To the question of having ever tossed a coin in a fountain, Billy’s answer is definitely. The first penny Billy ever tossed in the fountain at the mall, he just let roll off his finger tip. Plunk. A splash of the overly chlorinated fountain water jumped up and got the back of his hand wet. He watched the penny rapidly twist and drift back and forth in the water before coming to rest on the bottom.
His older sister laughed. “Nice toss, runt. Did you make a wish?”
Billy didn’t like this at all. He had forgot to make a wish. “I forgot.”
So, he decided he would climb in the fountain and retrieve the penny as a do-over. He got one leg up on the concrete wall when his collar was jerked sharply.
His mom was a card-carrying member of the Anti-Fun Society – they even held meetings once a month in the kitchen of their home to practice their fun crushing scowls and how to tap a ruler in their palms just right and magically turn smiles upside-down – and she had caught him before he could get his penny back. Billy started to cry. (His sneakers, no doubt, rejoiced.)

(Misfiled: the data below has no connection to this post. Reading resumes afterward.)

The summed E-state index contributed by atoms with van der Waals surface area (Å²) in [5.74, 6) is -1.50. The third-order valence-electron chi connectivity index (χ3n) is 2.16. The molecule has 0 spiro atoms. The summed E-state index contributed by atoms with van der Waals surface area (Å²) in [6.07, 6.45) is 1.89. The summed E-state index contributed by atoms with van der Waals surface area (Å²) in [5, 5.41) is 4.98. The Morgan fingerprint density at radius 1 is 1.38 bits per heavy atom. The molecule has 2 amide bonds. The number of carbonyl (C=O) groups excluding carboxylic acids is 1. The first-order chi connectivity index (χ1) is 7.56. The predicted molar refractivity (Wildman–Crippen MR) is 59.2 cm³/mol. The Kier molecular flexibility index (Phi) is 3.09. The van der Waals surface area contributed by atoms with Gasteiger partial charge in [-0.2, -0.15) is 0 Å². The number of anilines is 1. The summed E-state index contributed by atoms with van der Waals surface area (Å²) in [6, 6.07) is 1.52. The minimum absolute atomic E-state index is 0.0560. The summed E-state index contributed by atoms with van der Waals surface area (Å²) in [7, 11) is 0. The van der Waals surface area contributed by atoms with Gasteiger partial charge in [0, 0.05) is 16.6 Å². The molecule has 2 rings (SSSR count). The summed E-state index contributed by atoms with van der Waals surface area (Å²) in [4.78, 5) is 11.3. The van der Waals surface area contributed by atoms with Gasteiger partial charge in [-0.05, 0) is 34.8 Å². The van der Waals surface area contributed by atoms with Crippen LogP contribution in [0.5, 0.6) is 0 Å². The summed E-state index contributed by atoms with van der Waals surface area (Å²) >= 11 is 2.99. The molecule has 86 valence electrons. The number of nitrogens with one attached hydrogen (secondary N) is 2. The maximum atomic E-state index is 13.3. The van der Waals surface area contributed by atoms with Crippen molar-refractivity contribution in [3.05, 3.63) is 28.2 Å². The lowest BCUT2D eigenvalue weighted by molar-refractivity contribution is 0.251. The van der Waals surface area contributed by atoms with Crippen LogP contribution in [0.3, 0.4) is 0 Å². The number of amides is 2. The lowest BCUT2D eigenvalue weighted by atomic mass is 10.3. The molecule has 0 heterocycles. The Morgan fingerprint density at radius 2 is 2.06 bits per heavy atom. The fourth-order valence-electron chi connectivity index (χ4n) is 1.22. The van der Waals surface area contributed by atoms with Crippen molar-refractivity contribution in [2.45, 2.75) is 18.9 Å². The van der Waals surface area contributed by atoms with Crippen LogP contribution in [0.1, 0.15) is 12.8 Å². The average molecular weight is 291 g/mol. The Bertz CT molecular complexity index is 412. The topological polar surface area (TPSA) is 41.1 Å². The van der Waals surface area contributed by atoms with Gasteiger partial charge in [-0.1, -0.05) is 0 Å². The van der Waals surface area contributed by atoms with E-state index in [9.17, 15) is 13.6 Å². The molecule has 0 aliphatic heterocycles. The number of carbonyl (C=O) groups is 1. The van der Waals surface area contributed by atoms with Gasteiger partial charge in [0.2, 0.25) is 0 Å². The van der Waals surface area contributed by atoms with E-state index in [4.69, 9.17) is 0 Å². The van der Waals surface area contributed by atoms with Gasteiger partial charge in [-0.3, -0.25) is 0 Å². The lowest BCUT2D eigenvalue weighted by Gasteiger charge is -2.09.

It would be many, many years before Billy recovered from the traumatic stress of this life-shattering ordeal.
On the day he finally worked up enough courage to try his hand at coin tossing again, he took a quarter out of his pocket, loaded that sucker up between his thumb and forefinger and threw it, spinning, across the surface of the fountain. The quarter skipped, once, twice, thrice, ripped through an aquatic plant scattering several newly trimmed leaves, jumped, ricocheted off the escalators, and tumbled crazily into an ugly strange piece of metal art. Dink!
The dent could be plainly seen even from where Billy stood. A few strangers scowled at him. He shrugged. His wish had come true. His coin had skipped across the fountain rather than just plunk.
Copyright © 2014 Eric Schweitz